In South Africa, Bold Investments Turn Trash into Treasure


Dec 3, 2014

The Mariannhill landfill site in Durban, South Africa

The Mariannhill landfill site in Durban, South Africa

Photo by BBC World Service/CC BY-NC 2.0

South Africa's landfills are reportedly rapidly reaching capacity—as are those in many developing countries. Surveys show that only about 3 percent of urban South Africans sort and recycle their household waste frequently. Until recycling becomes more widespread, the nation will have to keep building landfills.

Especially in developing countries, however, landfill sites often become eyesores, nuisances (PDF) and even outright hazards, replete with rats, flies, pollution, contamination, stench, environmental degradation, and greenhouse gas emissions. While there have been recent efforts to show the resilience of the poor in adapting to such sites, there's little question about the misery these spots can bring.

But in the eThekwini Municipality in South Africa's KwaZulu-Natal province, bold investments made over the past 20 years have created a dump with a difference. Rather than being a blight on the neighborhood of Mariannhill, the state-of-the-art Mariannhill Landfill Conservancy is an asset.

The complex, the first of its kind in Africa, boasts a high-tech "closed loop" waste disposal system, a leachate treatment center, a methane gas-to-electricity plant, and a national conservancy with 120 acres of restored indigenous vegetation. In the conservancy area, the project has built hiking paths, picnic sites, wetlands, and bird-watching areas. It has actively promoted biodiversity, and today one can find several rare species of birds, frogs, lizards, and snakes there.

The landfill receives about 3,500 tons of municipal waste per day, which is disposed of in special cells, used one at a time, that are set back from residential areas behind mandatory buffer zones. The cells have four layers of engineered barriers, which prevent waste materials from contaminating the groundwater and surrounding areas. Leachate—liquid runoff containing harmful substances—is contained, collected, and treated. The purified water is then reused.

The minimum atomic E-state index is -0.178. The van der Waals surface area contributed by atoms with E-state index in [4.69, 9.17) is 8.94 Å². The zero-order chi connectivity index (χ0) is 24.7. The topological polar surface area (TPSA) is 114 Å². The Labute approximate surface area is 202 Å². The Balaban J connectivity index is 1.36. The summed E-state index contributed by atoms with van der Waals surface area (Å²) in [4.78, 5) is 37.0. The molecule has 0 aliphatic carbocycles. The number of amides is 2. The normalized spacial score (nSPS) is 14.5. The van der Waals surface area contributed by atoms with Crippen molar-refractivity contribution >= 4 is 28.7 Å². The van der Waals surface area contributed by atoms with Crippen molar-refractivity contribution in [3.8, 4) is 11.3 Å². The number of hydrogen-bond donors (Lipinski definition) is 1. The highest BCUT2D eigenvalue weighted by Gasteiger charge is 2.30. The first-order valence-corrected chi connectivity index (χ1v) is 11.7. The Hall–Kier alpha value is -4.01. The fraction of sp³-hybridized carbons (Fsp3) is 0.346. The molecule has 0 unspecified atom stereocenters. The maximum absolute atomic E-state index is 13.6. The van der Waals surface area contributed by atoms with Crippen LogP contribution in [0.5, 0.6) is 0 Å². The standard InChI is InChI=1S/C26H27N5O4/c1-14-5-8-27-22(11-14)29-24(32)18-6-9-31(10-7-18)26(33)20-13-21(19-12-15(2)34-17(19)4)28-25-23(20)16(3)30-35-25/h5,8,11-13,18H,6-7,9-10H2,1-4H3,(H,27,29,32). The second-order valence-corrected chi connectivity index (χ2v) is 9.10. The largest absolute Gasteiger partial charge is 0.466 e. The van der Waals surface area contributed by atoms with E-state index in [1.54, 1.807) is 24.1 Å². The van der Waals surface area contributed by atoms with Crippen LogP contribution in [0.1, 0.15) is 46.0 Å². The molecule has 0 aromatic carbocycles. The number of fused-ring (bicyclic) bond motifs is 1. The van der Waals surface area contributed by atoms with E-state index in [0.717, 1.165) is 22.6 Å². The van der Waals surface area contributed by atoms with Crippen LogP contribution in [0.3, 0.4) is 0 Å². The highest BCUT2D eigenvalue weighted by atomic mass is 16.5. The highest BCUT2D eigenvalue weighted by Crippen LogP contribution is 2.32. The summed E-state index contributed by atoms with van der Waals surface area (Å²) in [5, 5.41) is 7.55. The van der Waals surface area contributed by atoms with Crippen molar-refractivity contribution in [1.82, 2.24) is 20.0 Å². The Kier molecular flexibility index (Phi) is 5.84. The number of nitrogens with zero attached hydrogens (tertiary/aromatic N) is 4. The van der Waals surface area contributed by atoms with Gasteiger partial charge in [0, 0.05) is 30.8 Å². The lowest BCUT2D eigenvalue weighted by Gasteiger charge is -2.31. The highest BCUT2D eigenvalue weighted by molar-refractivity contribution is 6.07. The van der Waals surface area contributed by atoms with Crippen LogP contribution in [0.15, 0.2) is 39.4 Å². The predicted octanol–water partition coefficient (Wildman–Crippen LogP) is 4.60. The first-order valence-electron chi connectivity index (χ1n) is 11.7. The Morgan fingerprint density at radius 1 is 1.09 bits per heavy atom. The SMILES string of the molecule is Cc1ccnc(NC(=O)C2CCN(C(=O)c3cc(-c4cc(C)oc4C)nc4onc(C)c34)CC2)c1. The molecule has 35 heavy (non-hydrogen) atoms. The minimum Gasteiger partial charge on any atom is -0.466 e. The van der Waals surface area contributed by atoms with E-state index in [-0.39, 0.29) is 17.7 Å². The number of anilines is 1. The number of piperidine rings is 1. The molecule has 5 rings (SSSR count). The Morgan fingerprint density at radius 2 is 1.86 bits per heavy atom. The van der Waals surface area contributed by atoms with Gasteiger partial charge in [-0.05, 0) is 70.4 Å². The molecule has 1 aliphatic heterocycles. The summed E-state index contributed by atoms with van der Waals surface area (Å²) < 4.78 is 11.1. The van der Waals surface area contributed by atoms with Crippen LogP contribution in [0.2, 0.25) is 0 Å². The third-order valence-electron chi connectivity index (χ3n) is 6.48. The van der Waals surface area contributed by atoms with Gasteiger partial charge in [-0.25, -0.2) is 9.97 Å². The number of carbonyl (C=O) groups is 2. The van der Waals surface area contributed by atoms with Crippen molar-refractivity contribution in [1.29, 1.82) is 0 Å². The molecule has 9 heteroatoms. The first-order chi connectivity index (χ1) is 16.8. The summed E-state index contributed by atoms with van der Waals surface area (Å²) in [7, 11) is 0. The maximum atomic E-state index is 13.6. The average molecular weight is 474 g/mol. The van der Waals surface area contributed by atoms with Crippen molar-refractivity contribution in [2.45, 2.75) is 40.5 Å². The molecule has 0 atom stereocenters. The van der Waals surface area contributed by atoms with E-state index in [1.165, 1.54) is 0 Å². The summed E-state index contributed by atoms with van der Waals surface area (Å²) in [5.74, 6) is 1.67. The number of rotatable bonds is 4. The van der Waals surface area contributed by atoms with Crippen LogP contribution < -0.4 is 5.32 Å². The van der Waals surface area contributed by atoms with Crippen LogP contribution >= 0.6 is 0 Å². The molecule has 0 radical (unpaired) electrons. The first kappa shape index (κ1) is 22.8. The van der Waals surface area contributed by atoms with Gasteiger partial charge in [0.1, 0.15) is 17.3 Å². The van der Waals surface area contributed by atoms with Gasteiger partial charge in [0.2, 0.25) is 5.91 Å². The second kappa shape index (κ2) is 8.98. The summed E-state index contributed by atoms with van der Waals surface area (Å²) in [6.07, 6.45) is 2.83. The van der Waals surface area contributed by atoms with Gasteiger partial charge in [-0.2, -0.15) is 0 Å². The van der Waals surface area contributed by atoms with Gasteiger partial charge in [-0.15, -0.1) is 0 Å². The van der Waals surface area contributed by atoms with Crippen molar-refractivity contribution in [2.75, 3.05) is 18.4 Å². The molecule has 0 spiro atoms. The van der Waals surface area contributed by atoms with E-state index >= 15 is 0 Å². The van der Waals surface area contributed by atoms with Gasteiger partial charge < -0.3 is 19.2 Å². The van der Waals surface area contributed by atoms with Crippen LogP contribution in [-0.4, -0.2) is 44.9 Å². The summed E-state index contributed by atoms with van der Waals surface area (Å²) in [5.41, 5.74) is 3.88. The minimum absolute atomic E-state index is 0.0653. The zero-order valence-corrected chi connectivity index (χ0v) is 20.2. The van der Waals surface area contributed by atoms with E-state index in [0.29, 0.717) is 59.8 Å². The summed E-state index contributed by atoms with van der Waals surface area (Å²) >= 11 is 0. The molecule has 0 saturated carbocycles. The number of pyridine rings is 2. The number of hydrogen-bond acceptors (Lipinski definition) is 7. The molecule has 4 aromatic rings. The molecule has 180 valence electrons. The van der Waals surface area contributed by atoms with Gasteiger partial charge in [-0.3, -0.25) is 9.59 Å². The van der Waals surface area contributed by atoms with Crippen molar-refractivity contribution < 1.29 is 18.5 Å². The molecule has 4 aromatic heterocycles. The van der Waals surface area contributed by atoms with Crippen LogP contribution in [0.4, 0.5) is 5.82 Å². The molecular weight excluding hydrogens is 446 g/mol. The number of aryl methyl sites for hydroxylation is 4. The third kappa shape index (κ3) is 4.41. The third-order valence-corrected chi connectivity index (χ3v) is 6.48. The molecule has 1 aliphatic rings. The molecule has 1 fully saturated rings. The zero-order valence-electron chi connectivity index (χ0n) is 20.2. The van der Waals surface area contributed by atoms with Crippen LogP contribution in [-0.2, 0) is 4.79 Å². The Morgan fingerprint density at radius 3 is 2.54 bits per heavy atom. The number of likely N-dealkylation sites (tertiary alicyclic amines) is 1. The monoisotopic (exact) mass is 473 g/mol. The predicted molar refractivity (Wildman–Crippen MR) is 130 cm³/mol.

Under a partnership with the World Bank forged in 2002, the facility also includes an Austrian-produced gas engine and generators that convert landfill gas (largely made up of the greenhouse gases, carbon dioxide and methane) into electricity (PDF). That power is then pushed into the local grid. As a result, the landfill offsets 20,000 tons of carbon dioxide each month and produces enough electricity to power 3,750 small houses. It does so both by trapping landfill gas that would otherwise have entered the atmosphere, and by reducing the need for coal-fired electricity.

The carbon-reduction effort also allows the municipality to sell carbon credits through a Clean Development Mechanism project created through the Kyoto Protocol. Carbon-credit sales to parties such as a British emission trading company could earn the local government more than 26 million South African Rand ($2.3 million) over the next 15 years. A second landfill in KwaZulu-Natal has also installed a gas-to-electricity facility, which is generating additional revenue.